It’s one thing to read the character description – “black man joins police force to reform racial aggression” – and another to play it. But John got clear instruction and information from Leroy himself about what drove him to do what he did. “The most important thing in creating this onscreen character, who’s a real person, is to understand his decision making,” says John. “You’ve got to understand, this is a black man that decided, especially when his community and people didn’t really support this institution, to join. Especially when your father goes through this traumatic experience in which he is assaulted by police officers. You still decide to join. I needed to understand that man, the man who is strong enough to swallow the conflicts and give us (the black community) the representation that we needed. Understanding his intention, why he did this, when I would’ve done that in the situation, really informed me about Leroy and what I needed to do to portray him.”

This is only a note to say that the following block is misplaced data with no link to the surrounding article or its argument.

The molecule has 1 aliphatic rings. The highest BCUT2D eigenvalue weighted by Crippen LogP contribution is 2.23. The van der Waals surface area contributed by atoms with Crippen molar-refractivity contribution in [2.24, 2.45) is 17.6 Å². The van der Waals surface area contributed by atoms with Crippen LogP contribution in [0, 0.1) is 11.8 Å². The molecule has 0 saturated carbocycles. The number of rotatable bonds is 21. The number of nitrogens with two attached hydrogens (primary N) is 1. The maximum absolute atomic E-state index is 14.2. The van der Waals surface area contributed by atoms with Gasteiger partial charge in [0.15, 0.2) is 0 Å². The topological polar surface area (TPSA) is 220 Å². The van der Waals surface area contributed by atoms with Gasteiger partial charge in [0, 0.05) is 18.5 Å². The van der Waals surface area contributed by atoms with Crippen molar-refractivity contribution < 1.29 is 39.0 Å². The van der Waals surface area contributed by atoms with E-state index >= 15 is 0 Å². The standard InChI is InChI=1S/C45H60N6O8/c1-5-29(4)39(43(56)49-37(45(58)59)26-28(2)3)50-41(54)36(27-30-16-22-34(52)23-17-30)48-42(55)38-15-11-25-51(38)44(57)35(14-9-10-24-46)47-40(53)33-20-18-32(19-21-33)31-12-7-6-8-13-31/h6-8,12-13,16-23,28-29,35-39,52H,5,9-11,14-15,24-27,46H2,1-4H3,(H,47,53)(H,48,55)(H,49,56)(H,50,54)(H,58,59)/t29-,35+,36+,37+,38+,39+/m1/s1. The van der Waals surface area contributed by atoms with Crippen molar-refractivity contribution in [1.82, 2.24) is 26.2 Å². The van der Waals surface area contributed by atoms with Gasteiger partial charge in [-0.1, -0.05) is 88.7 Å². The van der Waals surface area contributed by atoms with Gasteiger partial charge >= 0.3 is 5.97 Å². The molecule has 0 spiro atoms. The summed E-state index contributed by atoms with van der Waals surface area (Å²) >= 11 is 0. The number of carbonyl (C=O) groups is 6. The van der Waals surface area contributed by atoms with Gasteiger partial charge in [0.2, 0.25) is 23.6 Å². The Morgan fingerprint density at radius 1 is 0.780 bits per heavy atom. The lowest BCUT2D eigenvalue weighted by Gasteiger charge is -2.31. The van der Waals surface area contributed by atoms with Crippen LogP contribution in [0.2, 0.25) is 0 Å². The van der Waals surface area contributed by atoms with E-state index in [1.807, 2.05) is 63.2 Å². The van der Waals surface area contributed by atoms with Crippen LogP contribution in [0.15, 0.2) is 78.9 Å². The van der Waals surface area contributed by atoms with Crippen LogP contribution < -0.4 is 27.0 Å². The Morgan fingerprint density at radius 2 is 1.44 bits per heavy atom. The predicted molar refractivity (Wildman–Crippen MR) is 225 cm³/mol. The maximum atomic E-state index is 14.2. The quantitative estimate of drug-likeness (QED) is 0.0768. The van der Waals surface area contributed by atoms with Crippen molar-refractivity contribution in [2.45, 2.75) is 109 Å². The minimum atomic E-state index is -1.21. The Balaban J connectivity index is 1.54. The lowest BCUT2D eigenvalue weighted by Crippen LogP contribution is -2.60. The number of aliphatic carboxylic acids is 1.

But Small Axe is not just a collection of films about racial struggle and prejudice. Red, White And Blue, for example, “Has this father-son story, where they bond and connect together in the midst of this very difficult time. There is more going on around Leroy than just his work,” adds John. “I didn’t know much about Leroy and his story, especially not in the intricate way that the script explores it.”
Man in the mirror